The judgment delivered on 1 April 2010 in the case of S.H. and others v. Austria concerned the use of donors for in vitro fertilization (IVF). The applicants, two couples, wished to have children, but medical reasons impeded both couples from having them the biological way. They had no choice but to rely on IVF with the use of donors for reproduction. For one couple this entailed using sperm from a donor to fertilize the female partner’s ovum, while for the other it involved using the male partner’s sperm to fertilize a donor’s ovum. However, Austrian law prohibited the use of sperm from a donor for IVF and excluded the use of donated ova under all circumstances. At the same time the law did not oppose IVF when the ovum and sperm were both taken from the partners and under strict conditions also allowed the donation of sperm for in vivo fertilization.
In its judgment, the Court found a violation of art. 14, taken in conjunction with the right to family life under art. 8, in relation to all applicants. The most interesting part of the judgment is the reasoning of the Court concerning the third and fourth applicant, the couple that wished to make use of donated ova.
The relevance of the judgment of the Court lies firstly in the fact that, despite the wide margin of appreciation awarded to the Austrian authorities, the Court rejected the Government’s argument based on moral considerations or on social acceptability. The Court held that these arguments would only be relevant at the stage of deciding whether or not to allow artificial procreation in general, a stage that Austria had already concluded with a decision to allow it. As a result, said arguments could not justify a complete ban on a specific artificial procreation technique such as ova donation. The Court thus made it clear that, once artificial procreation is allowed, reasons other than moral considerations or social acceptability must be invoked to justify the prohibition of certain techniques.
In the instant case, all those other arguments invoked by the Government were also rejected. Considering the wide variety of arguments relied on by the Government, it is safe to assume that the Court considers that if artificial procreation is allowed under national legislation, this necessarily includes the use of donated ova (and donated sperm for that matter). While I personally support the outcome of the judgment, its reasoning lacks strength in certain areas.
Concerning the argument of medical risks involved, the Court held that a complete ban would only be proportionate if it was the only means available to prevent serious repercussions. Subsequently, it found that in the present case such a ban was not the only or the least intrusive means available. In this regard, sloppiness on the part of the Court creates confusion. Which test applies in the end? One based on the only means available or one on the least intrusive means available?
Another argument invoked by the Government, the risk of exploitation of women through pressure put on them to donate their ova, was improperly addressed. The Court rejected the argument because it saw it as an argument directed against artificial procreation in general and because it could not justify a complete ban when the possibilities of regulation and the inclusion of safeguards exist. While the second argument of the Court is a logical one, the first one seems to dismiss the concerns a little bit too easily. The same issue simply does not come into play when there is no donation of ova. Therefore, it is hard to see how it is an argument against artificial procreation in general, as allowed under Austrian law. This is not to say that the argument of the Government should hold any ground, but at least it merited a closer examination rather than a swift dismissal by the Court.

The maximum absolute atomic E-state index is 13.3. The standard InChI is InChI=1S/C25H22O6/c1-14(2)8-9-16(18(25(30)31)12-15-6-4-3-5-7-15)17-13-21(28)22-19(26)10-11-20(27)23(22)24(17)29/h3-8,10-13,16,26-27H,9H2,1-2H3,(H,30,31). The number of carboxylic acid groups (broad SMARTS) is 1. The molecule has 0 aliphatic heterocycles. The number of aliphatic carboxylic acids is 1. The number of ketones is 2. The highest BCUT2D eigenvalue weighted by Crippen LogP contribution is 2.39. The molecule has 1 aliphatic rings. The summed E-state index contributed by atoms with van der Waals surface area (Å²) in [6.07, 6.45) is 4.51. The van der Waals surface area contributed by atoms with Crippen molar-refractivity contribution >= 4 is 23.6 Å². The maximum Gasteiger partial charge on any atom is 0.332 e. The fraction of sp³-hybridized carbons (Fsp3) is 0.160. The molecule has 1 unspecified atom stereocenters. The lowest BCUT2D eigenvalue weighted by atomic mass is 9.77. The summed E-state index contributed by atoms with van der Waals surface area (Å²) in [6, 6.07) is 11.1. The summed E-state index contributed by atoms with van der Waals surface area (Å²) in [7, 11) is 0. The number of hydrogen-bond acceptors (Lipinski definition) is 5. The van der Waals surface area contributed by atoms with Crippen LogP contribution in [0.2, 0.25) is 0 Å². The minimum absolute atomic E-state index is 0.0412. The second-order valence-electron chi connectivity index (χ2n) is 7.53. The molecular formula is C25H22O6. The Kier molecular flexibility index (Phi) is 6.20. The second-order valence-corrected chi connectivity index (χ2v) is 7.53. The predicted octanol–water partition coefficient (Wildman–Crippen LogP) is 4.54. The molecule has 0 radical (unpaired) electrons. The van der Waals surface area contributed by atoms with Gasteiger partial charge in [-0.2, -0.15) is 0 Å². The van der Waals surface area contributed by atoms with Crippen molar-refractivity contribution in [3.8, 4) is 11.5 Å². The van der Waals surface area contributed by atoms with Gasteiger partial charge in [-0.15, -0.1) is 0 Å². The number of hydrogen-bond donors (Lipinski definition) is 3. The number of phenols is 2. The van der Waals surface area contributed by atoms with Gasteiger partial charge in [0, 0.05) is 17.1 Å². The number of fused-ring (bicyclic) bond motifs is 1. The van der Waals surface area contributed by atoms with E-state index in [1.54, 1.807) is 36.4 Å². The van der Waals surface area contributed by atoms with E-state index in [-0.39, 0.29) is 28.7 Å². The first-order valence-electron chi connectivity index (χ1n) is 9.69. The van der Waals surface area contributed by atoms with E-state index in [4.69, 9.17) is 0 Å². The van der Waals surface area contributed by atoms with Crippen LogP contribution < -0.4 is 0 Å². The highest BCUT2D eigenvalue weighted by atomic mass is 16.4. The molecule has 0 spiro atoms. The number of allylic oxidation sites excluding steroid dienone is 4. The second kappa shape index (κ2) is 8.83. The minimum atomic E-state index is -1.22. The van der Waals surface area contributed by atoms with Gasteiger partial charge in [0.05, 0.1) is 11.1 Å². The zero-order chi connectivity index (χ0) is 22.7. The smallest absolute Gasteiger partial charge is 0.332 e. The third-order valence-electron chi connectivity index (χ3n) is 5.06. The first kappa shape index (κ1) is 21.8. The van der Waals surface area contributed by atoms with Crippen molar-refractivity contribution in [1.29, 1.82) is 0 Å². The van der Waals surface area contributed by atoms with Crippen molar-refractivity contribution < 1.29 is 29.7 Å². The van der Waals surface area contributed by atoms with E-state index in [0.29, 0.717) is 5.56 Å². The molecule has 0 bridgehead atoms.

The argument of the Government based on the maintenance of legal certainty in the area of family law through the guarantee mater semper certa est, in order to avoid the situation in which two persons could claim to be the biological parent, suffered a similar fate. In rejecting this argument, the Court relied on the fact that unusual family relations in a broad sense are well known to the legal orders of the Contracting States, in the form of adoptive relationships. As a result, the Court found that there should not be any insurmountable obstacles to adapting the family law to accommodate the new situation. While the latter may be true, drawing the parallel to adoption does not make complete sense. The situation arising from donation of ova creates an at least theoretical question at the moment of birth as to who the biological mother of the child is, while such an issue does not arise in the case of adoption. In adoption cases, the biological mother is the legal mother of the child at birth. The transfer of legal parenthood through adoption takes place afterwards. However, in the case of IVF with a donated ova, the question as to who the mother is in mater semper certa est is not so clear cut, since the mother delivering the child is not the person whose genetic material the child carries. Obviously, this complication can easily be resolved by including a specific new rule in the family law, accommodating for the particular circumstance. But this conclusion could be reached by relying on simple logical reasoning and did not necessitate drawing an imperfect parallel to adoption situations.